Letters from London: Two weeks in and getting adjusted to life and new friends in England

VTSU Castleton student Jess Emery is studying abroad at the Univervisity of Roehampton this semester.

I’ve been in London two weeks as I finish this and let me tell you a few things: the apple juice is good, Australians use the word “cunt” as often as Americans use the word “cool,” the toilets are square shaped rather than cylindrical, and it takes at least an hour to get everywhere, although that may be more of a city thing than a London thing.  

My biggest culture shock however has probably been when there is a loud bang in a public setting, sounding similarly to a gunshot – and only the Americans jump.  

I was also under the impression that as an American, I would be deeply despised by everyone. Thankfully that has not been the case.  

Except for my Australian friends, they hate us.  

A few British men have also been impressed by my American accent, which I found quite odd.  

The other night, when a guy discovered I was American, he immediately asked what kind of deli sandwiches I like. I said turkey, obviously, and then he immediately followed up with a question of whether or not I like my turkey sandwiches hot or cold. 

Which obviously I like them cold.  

Personally, a hot turkey sandwich sounds rancid.  

I can’t not talk about the drinking culture because it is so vastly different from everything I’ve experienced in America.  

Since the drinking age is 18, my friends and I will go out on a Tuesday and often see people in their school uniforms at the club. We also have a bar on campus and when we had the campus tour, I remember seeing many people at the bar at 11a.m.  

When we’re out, me and my girlfriends, the men very aggressively hit on us but my safety doesn’t feel threated, which is good.  

I guess.  

The other day, two of my girlfriends and I went to an antique shop in Central London on Cecil Court.


The shopkeeper’s name was David and when he found out my friend was from Minnesota he said, “well someone’s got to be.”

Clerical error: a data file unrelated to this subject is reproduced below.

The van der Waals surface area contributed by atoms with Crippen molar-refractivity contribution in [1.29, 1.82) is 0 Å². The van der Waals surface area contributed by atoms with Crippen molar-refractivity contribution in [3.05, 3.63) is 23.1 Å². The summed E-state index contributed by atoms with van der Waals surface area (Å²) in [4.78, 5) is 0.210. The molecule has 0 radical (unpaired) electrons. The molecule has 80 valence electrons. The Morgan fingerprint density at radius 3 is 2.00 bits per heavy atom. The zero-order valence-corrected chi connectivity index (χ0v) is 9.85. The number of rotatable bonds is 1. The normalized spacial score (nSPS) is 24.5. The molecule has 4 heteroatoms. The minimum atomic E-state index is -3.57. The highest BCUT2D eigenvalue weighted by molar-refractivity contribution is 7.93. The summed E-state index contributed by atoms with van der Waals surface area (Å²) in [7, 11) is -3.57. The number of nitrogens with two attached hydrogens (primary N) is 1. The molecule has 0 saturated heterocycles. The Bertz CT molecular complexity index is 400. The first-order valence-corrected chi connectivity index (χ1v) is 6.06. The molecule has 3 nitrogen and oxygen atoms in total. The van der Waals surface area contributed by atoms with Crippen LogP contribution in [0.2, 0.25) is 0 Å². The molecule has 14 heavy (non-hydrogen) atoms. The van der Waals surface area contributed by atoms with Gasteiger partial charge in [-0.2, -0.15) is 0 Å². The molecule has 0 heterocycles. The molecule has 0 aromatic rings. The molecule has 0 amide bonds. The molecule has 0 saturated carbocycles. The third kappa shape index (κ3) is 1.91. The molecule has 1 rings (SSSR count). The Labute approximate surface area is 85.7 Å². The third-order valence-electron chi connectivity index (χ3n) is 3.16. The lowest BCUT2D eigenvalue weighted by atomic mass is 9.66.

After discussing our likes of Shakespeare, he proceeded to recite a whole soliloquy from one of his plays.  

However, when we asked him if he ever did theatre he said, “oh no, I was never that pretentious.” 

I immediately liked him.   

My Australian friend calls us the “confused cunts,” which I find endearing, honestly.  

Except for the other night when we were on our way home from the bar and he shouted, “don’t let any of the blondes do the navigating.” 

Contrary to that statement, I’ve been doing a fair amount of the navigating when it comes to my friends and I going out in the city.  

The app Citymapper has become my new best friend.  

We went into Central and saw Big Ben and the London Eye and all the amazing sights and I felt like I was in Peter Pan.  

But I cannot, in good conscious, talk about my study abroad experience without talking about the things I’m struggling with.  

Jess Emery out on the town in London.

My identity, for one.  

I appear to be having some identity issues, and I also appear to be the only one experiencing these issues, which is comforting.  

I’ve always been confident and secure in my personality and friendships.  

I find I’m able to make friends quite easily because of my charismatic charm.  

But since I’ve been in London, I’ve been feeling pretty insecure in my friendships and maintaining them, which isn’t something I’ve ever had to previously deal with.  

I’m assuming as I get adjusted, those fears and insecurities with start to dwindle. 

I keep reminding myself that I have only been here for two weeks and I’m still getting adjusted and that will take time and I need to give myself time.  

Jess Emery is a VTSU-Castleton English major and Communications minor studying in London at the University of Roehampton for the semester and will be sending periodic dispatches back about her experiences. 

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